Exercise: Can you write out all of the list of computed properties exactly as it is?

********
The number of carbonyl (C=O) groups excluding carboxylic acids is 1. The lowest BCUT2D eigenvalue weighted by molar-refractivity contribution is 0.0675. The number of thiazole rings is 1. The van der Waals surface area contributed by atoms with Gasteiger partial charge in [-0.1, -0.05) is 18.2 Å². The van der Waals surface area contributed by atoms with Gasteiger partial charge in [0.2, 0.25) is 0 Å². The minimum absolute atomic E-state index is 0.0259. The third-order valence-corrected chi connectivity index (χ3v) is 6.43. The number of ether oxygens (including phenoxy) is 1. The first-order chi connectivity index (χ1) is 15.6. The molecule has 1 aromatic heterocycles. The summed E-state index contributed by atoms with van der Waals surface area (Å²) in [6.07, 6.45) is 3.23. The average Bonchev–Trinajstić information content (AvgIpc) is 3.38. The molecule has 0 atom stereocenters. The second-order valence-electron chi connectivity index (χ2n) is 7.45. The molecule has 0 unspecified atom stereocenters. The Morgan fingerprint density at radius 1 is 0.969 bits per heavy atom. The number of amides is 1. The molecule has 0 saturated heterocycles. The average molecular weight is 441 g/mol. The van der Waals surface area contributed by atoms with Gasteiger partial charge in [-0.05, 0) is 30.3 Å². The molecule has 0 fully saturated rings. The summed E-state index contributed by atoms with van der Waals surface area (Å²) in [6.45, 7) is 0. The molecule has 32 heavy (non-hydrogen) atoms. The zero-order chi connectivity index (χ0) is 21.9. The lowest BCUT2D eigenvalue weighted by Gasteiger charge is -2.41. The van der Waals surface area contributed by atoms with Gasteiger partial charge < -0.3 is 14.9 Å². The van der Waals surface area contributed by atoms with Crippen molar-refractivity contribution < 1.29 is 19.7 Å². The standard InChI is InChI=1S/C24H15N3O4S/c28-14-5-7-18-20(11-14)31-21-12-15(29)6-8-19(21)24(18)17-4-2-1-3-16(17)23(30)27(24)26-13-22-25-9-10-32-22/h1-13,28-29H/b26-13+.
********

The number of carbonyl (C=O) groups excluding carboxylic acids is 1. The lowest BCUT2D eigenvalue weighted by molar-refractivity contribution is 0.0675. The number of thiazole rings is 1. The van der Waals surface area contributed by atoms with Gasteiger partial charge in [-0.1, -0.05) is 18.2 Å². The van der Waals surface area contributed by atoms with Gasteiger partial charge in [0.2, 0.25) is 0 Å². The minimum absolute atomic E-state index is 0.0259. The third-order valence-corrected chi connectivity index (χ3v) is 6.43. The number of ether oxygens (including phenoxy) is 1. The first-order chi connectivity index (χ1) is 15.6. The molecule has 1 aromatic heterocycles. The summed E-state index contributed by atoms with van der Waals surface area (Å²) in [6.07, 6.45) is 3.23. The average Bonchev–Trinajstić information content (AvgIpc) is 3.38. The molecule has 0 atom stereocenters. The second-order valence-electron chi connectivity index (χ2n) is 7.45. The molecule has 0 unspecified atom stereocenters. The Morgan fingerprint density at radius 1 is 0.969 bits per heavy atom. The number of amides is 1. The molecule has 0 saturated heterocycles. The average molecular weight is 441 g/mol. The van der Waals surface area contributed by atoms with Gasteiger partial charge in [-0.05, 0) is 30.3 Å². The molecule has 0 fully saturated rings. The summed E-state index contributed by atoms with van der Waals surface area (Å²) in [6.45, 7) is 0. The molecule has 32 heavy (non-hydrogen) atoms. The zero-order chi connectivity index (χ0) is 21.9. The lowest BCUT2D eigenvalue weighted by Gasteiger charge is -2.41. The van der Waals surface area contributed by atoms with Gasteiger partial charge < -0.3 is 14.9 Å². The van der Waals surface area contributed by atoms with Crippen molar-refractivity contribution < 1.29 is 19.7 Å². The standard InChI is InChI=1S/C24H15N3O4S/c28-14-5-7-18-20(11-14)31-21-12-15(29)6-8-19(21)24(18)17-4-2-1-3-16(17)23(30)27(24)26-13-22-25-9-10-32-22/h1-13,28-29H/b26-13+.